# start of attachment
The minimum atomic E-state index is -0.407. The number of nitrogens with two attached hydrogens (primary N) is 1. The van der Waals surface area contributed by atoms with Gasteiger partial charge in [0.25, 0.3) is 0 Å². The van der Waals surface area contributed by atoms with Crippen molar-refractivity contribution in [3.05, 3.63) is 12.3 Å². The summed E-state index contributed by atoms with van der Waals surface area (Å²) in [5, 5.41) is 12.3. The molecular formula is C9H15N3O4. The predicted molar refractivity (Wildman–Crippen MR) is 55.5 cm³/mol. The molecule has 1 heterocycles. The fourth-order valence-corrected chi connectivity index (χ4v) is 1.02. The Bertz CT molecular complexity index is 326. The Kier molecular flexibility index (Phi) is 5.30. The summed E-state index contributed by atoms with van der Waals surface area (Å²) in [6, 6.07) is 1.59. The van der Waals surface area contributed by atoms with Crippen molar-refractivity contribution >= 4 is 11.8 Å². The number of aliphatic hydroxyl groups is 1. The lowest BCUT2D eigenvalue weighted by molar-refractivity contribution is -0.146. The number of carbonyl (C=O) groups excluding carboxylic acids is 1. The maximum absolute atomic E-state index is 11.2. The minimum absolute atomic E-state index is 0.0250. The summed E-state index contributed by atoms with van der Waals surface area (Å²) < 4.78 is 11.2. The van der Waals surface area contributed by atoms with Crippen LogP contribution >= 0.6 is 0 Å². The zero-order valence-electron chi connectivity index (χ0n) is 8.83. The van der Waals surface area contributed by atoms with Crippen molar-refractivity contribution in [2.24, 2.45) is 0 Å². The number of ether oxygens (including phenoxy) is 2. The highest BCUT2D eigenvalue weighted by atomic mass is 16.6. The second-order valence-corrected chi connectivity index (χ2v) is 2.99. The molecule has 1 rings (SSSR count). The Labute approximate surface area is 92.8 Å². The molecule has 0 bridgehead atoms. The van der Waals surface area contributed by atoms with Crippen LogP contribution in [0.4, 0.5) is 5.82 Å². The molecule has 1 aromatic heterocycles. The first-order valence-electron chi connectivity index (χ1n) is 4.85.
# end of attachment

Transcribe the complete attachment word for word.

The minimum atomic E-state index is -0.407. The number of nitrogens with two attached hydrogens (primary N) is 1. The van der Waals surface area contributed by atoms with Gasteiger partial charge in [0.25, 0.3) is 0 Å². The van der Waals surface area contributed by atoms with Crippen molar-refractivity contribution in [3.05, 3.63) is 12.3 Å². The summed E-state index contributed by atoms with van der Waals surface area (Å²) in [5, 5.41) is 12.3. The molecular formula is C9H15N3O4. The predicted molar refractivity (Wildman–Crippen MR) is 55.5 cm³/mol. The molecule has 1 heterocycles. The fourth-order valence-corrected chi connectivity index (χ4v) is 1.02. The Bertz CT molecular complexity index is 326. The Kier molecular flexibility index (Phi) is 5.30. The summed E-state index contributed by atoms with van der Waals surface area (Å²) in [6, 6.07) is 1.59. The van der Waals surface area contributed by atoms with Crippen molar-refractivity contribution >= 4 is 11.8 Å². The number of aliphatic hydroxyl groups is 1. The lowest BCUT2D eigenvalue weighted by molar-refractivity contribution is -0.146. The number of carbonyl (C=O) groups excluding carboxylic acids is 1. The maximum absolute atomic E-state index is 11.2. The minimum absolute atomic E-state index is 0.0250. The summed E-state index contributed by atoms with van der Waals surface area (Å²) < 4.78 is 11.2. The van der Waals surface area contributed by atoms with Crippen LogP contribution >= 0.6 is 0 Å². The zero-order valence-electron chi connectivity index (χ0n) is 8.83. The van der Waals surface area contributed by atoms with Crippen molar-refractivity contribution in [2.24, 2.45) is 0 Å². The number of ether oxygens (including phenoxy) is 2. The highest BCUT2D eigenvalue weighted by atomic mass is 16.6. The second-order valence-corrected chi connectivity index (χ2v) is 2.99. The molecule has 1 rings (SSSR count). The Labute approximate surface area is 92.8 Å². The molecule has 0 bridgehead atoms. The van der Waals surface area contributed by atoms with Crippen LogP contribution in [0.4, 0.5) is 5.82 Å². The molecule has 1 aromatic heterocycles. The first-order valence-electron chi connectivity index (χ1n) is 4.85.